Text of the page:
Grit could be a roadside attraction

Author: Ed Cohen

When the catalytic converter debuted on automobiles in 1975, people everywhere breathed a sigh of relief.

Here was a device that transformed exhaust pollutants like carbon monoxide and hydrocarbons into something similar to what people exhale — plant-nourishing carbon dioxide and water vapor.

Now comes word that as the converters age, they expel tiny amounts of the very materials that make them work. In high enough concentrations, these elements could pose a health risk. But they’re also so precious that an industry could well develop to sweep up the dirt and grit along roadways to recover trace amounts.

Small amounts of platinum, palladium and rhodium — known collectively as platinum-group elements — are what make possible the conversion of auto exhaust into something far more breathable as it passes through a catalytic converter. These catalysts aren’t supposed to go out the tailpipe, but as a converters ages, tiny amounts of them do, says geologist Clive Neal, an associate professor in Notre Dame’s Department of Civil Engineering and Geological Sciences.

Consistent exposure to platinum can lead to asthma, sensitive skin and other ailments. Less is known about the effects of exposure to palladium and rhodium.

In 1998 Neal and five collaborators with Notre Dame’s Center for Environmental Science and Technology began a pilot study to see if trace amounts of the elements were accumulating on U.S. roadsides. Earlier studies had suggested that to be the case in other parts of the world. The Notre Dame study, published in the November 19, 2001, issue of the American Chemical Society journal Environmental Science & Technology, represented the most detailed look yet at roadside contamination from catalytic converters in the United States.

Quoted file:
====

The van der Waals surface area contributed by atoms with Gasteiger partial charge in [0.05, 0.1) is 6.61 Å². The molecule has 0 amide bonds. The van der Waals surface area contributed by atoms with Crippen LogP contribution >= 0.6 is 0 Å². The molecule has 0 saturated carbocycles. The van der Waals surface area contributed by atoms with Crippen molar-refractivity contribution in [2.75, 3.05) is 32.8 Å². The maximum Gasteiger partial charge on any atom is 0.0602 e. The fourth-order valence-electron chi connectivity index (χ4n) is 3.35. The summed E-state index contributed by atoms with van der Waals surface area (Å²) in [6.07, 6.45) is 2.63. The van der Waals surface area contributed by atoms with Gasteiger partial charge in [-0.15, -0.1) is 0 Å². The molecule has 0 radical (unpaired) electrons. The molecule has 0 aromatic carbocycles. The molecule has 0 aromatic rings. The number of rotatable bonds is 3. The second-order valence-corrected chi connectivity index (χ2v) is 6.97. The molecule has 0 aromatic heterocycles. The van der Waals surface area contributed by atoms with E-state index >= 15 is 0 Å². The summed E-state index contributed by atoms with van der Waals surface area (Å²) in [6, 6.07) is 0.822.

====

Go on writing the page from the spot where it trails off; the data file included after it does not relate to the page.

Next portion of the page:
In samples taken along roads around campus and beside Interstate 80 between South Bend and Chicago, the researchers found concentrations of platinum as high as .1 parts per million, 100 times the background level found in nature. That’s almost certainly below the threshold to make most people sick. And it’s far below the 2 to 5 parts per million concentration considered necessary to make it viable to mine platinum from rocks.

However, Neal expects to find much higher concentrations of the elements where traffic is heavier, as in Chicago. In a three-year follow-up study, the team also hopes to determine if the elements are entering the food chain through crops growing beside highways.
“It’s not a scare tactic, it’s a cautionary tale,” Neal says of the initial findings. “We want to be sure that in fixing one problem [auto pollution], we’re not causing other problems.”

As for the possibility of prospecting for curbside platinum-group elements (platinum fetches about $460 an ounce, and rhodium is even more expensive), Neal says he has already been contacted by one potential entrepreneur.

The hope is that through roadside mining or retrofitting cars to capture the elements before they leave the tailpipe, the materials could become renewable resources.

The other authors of the study were Charles F. Kulpa Jr., professor of biological sciences and director of the Center or Environmental Science and Technology; James C. Ely, postdoctoral research fellow; James C. Seidler, undergraduate student; Mark A. Schneegurt, an assistant professor of biological sciences at Wichita State University who was a postdoctoral research associate and research assistant professor in biology at Notre Dame at the time of the study; and Jinesh C. Jain, assistant professional specialist.